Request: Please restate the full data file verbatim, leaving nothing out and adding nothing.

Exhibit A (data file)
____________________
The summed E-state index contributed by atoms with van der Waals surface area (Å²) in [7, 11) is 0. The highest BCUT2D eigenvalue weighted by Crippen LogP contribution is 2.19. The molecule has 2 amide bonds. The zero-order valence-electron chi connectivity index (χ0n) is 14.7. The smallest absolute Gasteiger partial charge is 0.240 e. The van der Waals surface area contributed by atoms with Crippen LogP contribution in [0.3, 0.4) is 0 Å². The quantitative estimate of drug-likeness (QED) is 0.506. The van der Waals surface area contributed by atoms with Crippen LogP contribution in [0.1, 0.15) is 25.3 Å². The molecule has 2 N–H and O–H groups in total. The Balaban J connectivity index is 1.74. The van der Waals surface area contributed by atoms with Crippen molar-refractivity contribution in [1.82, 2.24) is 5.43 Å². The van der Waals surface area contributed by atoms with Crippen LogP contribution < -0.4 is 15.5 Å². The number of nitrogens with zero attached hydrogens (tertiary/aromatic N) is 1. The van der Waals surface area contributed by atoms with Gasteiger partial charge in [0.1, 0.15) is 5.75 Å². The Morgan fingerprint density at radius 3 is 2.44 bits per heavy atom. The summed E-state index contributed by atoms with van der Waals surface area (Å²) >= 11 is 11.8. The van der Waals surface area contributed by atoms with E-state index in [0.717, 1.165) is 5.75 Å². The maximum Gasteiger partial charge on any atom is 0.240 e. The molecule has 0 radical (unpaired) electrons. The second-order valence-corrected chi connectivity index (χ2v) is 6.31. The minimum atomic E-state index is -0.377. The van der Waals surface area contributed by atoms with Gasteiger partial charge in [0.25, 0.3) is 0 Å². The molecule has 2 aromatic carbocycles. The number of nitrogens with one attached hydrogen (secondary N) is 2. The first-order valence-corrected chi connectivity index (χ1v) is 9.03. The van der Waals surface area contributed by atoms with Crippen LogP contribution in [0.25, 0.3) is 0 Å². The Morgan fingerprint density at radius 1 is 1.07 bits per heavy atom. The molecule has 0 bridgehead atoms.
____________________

The summed E-state index contributed by atoms with van der Waals surface area (Å²) in [7, 11) is 0. The highest BCUT2D eigenvalue weighted by Crippen LogP contribution is 2.19. The molecule has 2 amide bonds. The zero-order valence-electron chi connectivity index (χ0n) is 14.7. The smallest absolute Gasteiger partial charge is 0.240 e. The van der Waals surface area contributed by atoms with Crippen LogP contribution in [0.3, 0.4) is 0 Å². The quantitative estimate of drug-likeness (QED) is 0.506. The van der Waals surface area contributed by atoms with Crippen LogP contribution in [0.1, 0.15) is 25.3 Å². The molecule has 2 N–H and O–H groups in total. The Balaban J connectivity index is 1.74. The van der Waals surface area contributed by atoms with Crippen molar-refractivity contribution in [1.82, 2.24) is 5.43 Å². The van der Waals surface area contributed by atoms with Crippen LogP contribution < -0.4 is 15.5 Å². The number of nitrogens with zero attached hydrogens (tertiary/aromatic N) is 1. The van der Waals surface area contributed by atoms with Gasteiger partial charge in [0.1, 0.15) is 5.75 Å². The Morgan fingerprint density at radius 3 is 2.44 bits per heavy atom. The summed E-state index contributed by atoms with van der Waals surface area (Å²) >= 11 is 11.8. The van der Waals surface area contributed by atoms with E-state index in [0.717, 1.165) is 5.75 Å². The maximum Gasteiger partial charge on any atom is 0.240 e. The molecule has 0 radical (unpaired) electrons. The second-order valence-corrected chi connectivity index (χ2v) is 6.31. The minimum atomic E-state index is -0.377. The van der Waals surface area contributed by atoms with Gasteiger partial charge in [0.25, 0.3) is 0 Å². The molecule has 2 aromatic carbocycles. The number of nitrogens with one attached hydrogen (secondary N) is 2. The first-order valence-corrected chi connectivity index (χ1v) is 9.03. The van der Waals surface area contributed by atoms with Crippen LogP contribution in [0.25, 0.3) is 0 Å². The Morgan fingerprint density at radius 1 is 1.07 bits per heavy atom. The molecule has 0 bridgehead atoms.